After a day at Doi Ang Khang, Yann and I stayed over in a popular hotel among birders in Fang city. On the following morning, we departed before sunrise to visit one of Thailand’s birding meccas, Doi San Ju or the western side of Doi Lang. Yann’s targets included the globally endangered Mrs. Hume’s Pheasant, Giant Nuthatch and Hodgson’s Frogmouth.
We slowly drove uphill hoping to come across a single or two pheasants or partridges but it seemed like we didn’t have enough luck. As we reached the top of the hill where birders regularly stop, I tried playing the call of Spot-breasted Parrotbill, a species regularly found around the area. Within a minute, a pair appeared from the grassy hill below and one bird came up to sing on exposed branches only a few metres away!
Then I heard tiny voices which sounded so familiar coming from the tree behind and as I looked up, I found that they were the extremely cute Black-throated Bushtits. There were more than 30 of them and the tree looked busy with these tiny birds flicking all over it. Interestingly, they were also interested in the playback and came down to lower branches allowing me to capture some nice photos.
Despite the overcast weather, birds were generally quite good. A pair of Giant Nuthatches was showing really well and Yann had an up close and prolonged view of them. Finally, he had his first main target. A Crested Serpent Eagle was also seen perching on a lonely tree trunk, as well as Slender-billed Oriole and Large Cuckooshrikes. Along the road a bit lower downhill, we also came across the first Chestnut Bunting of the season feeding in the grass next to the road and a huge flock of over 50 Grey-headed Parrotbills which were extremely skittish as usual.
There were really lots of Cook’s Swift at Doi San Ju. They were all over the sky and can be flying really low too. I tried my best to photograph these big swifts despite the cloudy background.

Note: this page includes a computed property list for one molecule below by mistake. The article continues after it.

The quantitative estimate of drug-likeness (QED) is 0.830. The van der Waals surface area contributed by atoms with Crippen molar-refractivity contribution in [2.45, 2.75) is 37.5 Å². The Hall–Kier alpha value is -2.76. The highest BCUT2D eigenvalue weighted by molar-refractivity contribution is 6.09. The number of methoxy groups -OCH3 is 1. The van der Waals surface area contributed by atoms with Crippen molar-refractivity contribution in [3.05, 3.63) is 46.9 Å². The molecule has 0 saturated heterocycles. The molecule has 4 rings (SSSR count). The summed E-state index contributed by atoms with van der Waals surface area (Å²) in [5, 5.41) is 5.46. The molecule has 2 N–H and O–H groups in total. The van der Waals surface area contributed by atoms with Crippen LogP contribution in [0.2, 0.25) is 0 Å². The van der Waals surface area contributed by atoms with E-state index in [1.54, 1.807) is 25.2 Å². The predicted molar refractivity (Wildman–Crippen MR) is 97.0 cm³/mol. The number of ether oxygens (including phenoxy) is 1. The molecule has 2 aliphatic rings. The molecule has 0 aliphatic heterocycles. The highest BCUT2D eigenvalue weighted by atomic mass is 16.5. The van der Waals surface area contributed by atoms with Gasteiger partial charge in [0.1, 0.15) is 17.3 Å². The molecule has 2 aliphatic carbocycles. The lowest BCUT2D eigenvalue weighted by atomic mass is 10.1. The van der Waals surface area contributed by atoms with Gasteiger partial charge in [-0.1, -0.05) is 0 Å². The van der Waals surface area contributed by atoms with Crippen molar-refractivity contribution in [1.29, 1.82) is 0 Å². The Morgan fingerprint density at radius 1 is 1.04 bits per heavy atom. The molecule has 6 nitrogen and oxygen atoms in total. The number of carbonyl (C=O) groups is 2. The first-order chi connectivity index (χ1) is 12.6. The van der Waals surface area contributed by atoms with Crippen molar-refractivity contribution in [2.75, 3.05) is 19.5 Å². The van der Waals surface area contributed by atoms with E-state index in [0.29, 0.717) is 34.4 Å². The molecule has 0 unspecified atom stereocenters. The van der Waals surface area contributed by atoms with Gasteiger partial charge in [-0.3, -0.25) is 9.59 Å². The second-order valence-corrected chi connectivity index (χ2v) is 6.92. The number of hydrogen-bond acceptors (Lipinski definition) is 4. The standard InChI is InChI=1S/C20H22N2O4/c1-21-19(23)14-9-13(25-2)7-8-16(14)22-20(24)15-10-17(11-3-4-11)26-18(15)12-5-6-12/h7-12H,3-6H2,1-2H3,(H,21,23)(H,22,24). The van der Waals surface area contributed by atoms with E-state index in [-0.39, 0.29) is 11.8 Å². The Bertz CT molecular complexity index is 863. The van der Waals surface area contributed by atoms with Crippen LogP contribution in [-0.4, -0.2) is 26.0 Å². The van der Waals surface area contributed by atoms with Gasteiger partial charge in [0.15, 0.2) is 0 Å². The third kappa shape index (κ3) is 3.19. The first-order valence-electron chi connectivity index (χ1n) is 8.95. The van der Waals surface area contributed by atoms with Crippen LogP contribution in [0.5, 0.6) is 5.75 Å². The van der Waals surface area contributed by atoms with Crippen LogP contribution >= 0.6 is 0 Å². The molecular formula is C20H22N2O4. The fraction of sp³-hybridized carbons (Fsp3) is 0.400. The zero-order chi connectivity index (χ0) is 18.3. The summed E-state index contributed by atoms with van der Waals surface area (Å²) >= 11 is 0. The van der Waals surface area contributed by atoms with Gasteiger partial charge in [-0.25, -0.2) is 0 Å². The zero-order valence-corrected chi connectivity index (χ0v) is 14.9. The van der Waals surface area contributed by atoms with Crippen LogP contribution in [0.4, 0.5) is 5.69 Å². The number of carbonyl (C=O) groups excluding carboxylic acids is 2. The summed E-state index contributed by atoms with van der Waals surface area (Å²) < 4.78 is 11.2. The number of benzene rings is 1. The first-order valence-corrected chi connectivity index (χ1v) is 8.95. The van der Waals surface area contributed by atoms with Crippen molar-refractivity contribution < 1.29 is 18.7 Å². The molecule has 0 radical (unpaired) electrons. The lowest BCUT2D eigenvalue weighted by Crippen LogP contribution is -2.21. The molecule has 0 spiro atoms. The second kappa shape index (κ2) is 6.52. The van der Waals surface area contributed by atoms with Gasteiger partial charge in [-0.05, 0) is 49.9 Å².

The weather didn’t get any better and finally just before noon, it rained. There was no shelter up on Doi San Ju, so we could only wait inside our car. Hours went by and it seemed like the rain wasn’t going to stop easily. The whole mountain became very dark and foggy. We decided to try driving downhill, in case the weather might be better.
Just a few hundred metres downhill, we encountered Yann’s next target, a male Mrs. Hume’s Pheasant. It came running across the road right in front of our car and instead of running into cover, it decided to walk along the open road. Throughout the whole approximately 5 minutes that it spent on the road, we observed it picking up earthworms which came out after the rain. This was the most prolonged view I’ve ever had of this species and the best way to end our day.
On the following morning, we decided to visit the eastern side of Doi Lang with the company of Dr. Rungsrit and Natthaphat. However, the weather got worse and we didn’t have much good birding. The road was already terrible and the rain made it even worse. We came across a showy White-crowned Forktail, the first Grey-crowned Warbler of the season, Plain and Fire-breasted Flowerpecker, a flock of Swinhoe’s Minivets and some other common birds along the way.
We spent most of the time walking along the road near the army base camp, where we found small flocks of Whiskered Yuhinas, Dark-backed Sibias and the brightly coloured Scarlet-faced Liocichla which was one of the birds we intended to see. Another spot where we went for birding was the San Ju viewpoint where I came across a female White-bellied Redstart, a male Daurian Redstart which was the first for the season, as well as a Little Bunting. Before leaving for Fang in the afternoon, Natthaphat and I spent some time chasing a Phylloscopus warbler which I believe could be a Hume’s Leaf Warbler at the army camp. It has a clear greyish crown contrasting to the olive mantle with dark bill, legs and feet. Unfortunately, it didn’t call so I couldn’t be completely sure of its identity.